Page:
Talk:Anthony Ashley-Cooper, 3rd Earl of Shaftesbury

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The original name of the book was characteristicks, with a "k".--Stanzilla (talk) 18:53, 13 May 2009 (UTC)

Concerns about proper attribution[edit]

I just read this entry all the way through and found it to be delightfully quaint in style. But this raised for me the question of whether it was all actually written by a modern-day Wikipedian, or taken from some old source. I searched for the line "and hence the agreeable feeling with which, notwithstanding all their false taste and their tiresome digressions, they impress the modern reader" in Google books and as you can see, a substantial portion of this article is lifted directly from the 1894 Encyclopedia Britannica.

Now, as this work is clearly long since out of copyright, there is no legal problem here, but there is an ethical problem. While we do have a single footnote to Britannica, to my mind that is not enough. I am unclear at this moment as to what our standard "best practice" is regarding the use of material from old works, so I am not doing anything right away. But soon I think I will add a note saying that much of the article is modified from that work. Is that the right thing to do?--Jimbo Wales (talk) 14:50, 3 October 2011 (UTC)

We have a standard template for this, called {{1911}}; since that is the edition of EB actually referenced, it fits the case. (Much of the 11th edition as actually material written for the 9th or 10th.) Most articles on subjects which were adequately covered then could use one. Septentrionalis PMAnderson 20:24, 6 October 2011 (UTC)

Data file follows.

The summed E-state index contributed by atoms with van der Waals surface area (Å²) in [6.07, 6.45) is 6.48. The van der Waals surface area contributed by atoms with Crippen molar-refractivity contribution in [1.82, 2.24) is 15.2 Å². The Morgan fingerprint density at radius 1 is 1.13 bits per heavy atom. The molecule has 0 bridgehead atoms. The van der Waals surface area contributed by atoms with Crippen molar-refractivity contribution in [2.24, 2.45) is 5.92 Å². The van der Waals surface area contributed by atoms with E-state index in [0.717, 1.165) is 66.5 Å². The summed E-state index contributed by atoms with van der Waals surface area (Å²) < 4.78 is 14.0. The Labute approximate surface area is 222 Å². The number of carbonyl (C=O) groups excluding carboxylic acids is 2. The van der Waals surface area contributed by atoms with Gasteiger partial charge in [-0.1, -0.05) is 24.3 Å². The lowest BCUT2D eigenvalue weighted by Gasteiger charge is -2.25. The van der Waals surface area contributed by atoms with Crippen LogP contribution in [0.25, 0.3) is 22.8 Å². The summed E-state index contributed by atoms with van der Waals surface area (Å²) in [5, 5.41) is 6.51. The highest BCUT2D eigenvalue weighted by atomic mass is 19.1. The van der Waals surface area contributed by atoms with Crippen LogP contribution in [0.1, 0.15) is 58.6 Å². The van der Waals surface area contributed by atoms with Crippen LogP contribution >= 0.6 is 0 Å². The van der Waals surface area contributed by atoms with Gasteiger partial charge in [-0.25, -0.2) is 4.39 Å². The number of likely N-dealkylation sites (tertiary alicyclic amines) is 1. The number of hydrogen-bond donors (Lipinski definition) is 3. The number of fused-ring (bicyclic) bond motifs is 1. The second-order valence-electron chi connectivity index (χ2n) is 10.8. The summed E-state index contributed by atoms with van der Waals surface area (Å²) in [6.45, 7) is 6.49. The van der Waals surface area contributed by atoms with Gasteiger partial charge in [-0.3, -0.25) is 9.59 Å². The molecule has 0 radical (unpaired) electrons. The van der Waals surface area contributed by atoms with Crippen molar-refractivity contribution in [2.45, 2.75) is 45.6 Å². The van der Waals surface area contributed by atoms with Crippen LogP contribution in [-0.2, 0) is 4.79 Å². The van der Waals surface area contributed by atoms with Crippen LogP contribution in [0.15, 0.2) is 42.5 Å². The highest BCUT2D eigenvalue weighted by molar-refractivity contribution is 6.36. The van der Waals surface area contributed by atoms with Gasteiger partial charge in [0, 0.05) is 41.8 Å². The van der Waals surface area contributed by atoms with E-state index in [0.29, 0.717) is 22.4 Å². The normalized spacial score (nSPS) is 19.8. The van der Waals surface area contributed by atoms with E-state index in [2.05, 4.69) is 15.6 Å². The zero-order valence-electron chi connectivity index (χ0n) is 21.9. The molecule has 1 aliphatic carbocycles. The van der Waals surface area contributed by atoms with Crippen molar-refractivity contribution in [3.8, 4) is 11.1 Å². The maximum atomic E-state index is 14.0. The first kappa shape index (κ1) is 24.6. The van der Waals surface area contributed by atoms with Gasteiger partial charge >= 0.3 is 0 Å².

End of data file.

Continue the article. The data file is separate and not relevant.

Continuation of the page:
Ok, I added that, although it looks a bit ugly where I put it.--Jimbo Wales (talk) 07:46, 10 October 2011 (UTC)


The article said that Shaftesbury had an intellectual friendship with Georges-Louis Leclerc, Comte de Buffon. But this must be wrong, because that Leclerc was eight years old when Shaftesbury died. The reference must be to Jean Leclerc, the editor of a series of annual journals called Encyclopédies, theologian, and editor of the works of Erasmus. Indeed Hans Bots, in the article I have referenced, sets out quite specific interactions between the two. Mdecoursey (talk) 03:44, 22 April 2015 (UTC)

"Assessment" section has serious issues with encyclopedic tone and NPOV, and relies too much on one source.[edit]

The section only cites one source: "Fowler 1911". And it seems like the section has made no attempt to extract the facts and filter out the opinion, or even to write in an encyclopedic tone. Rather, it seems to entirely retain the tone and opinions of its one source, rather than conform to the neutral-toned and purely-factual standards of an encyclopedia. For example: "As an earnest student, and ardent lover of liberty, an enthusiast in the cause of virtue, and a man of unblemished life and untiring beneficence, Shaftesbury probably had no superior in his generation." This type of value judgment has no place in an encyclopedia, unless as a direct quote ("X notable and relevant person said Y opinion about subject"), in which case it becomes a fact (But even then, its use may or may not be appropriate). 2600:1015:B123:DEBE:CC58:3CAA:F382:2611 (talk) 02:03, 6 December 2015 (UTC)

On further examination, the whole article seems to have tone issues, not just that section 2600:1015:B123:DEBE:CC58:3CAA:F382:2611 (talk) 02:13, 6 December 2015 (UTC)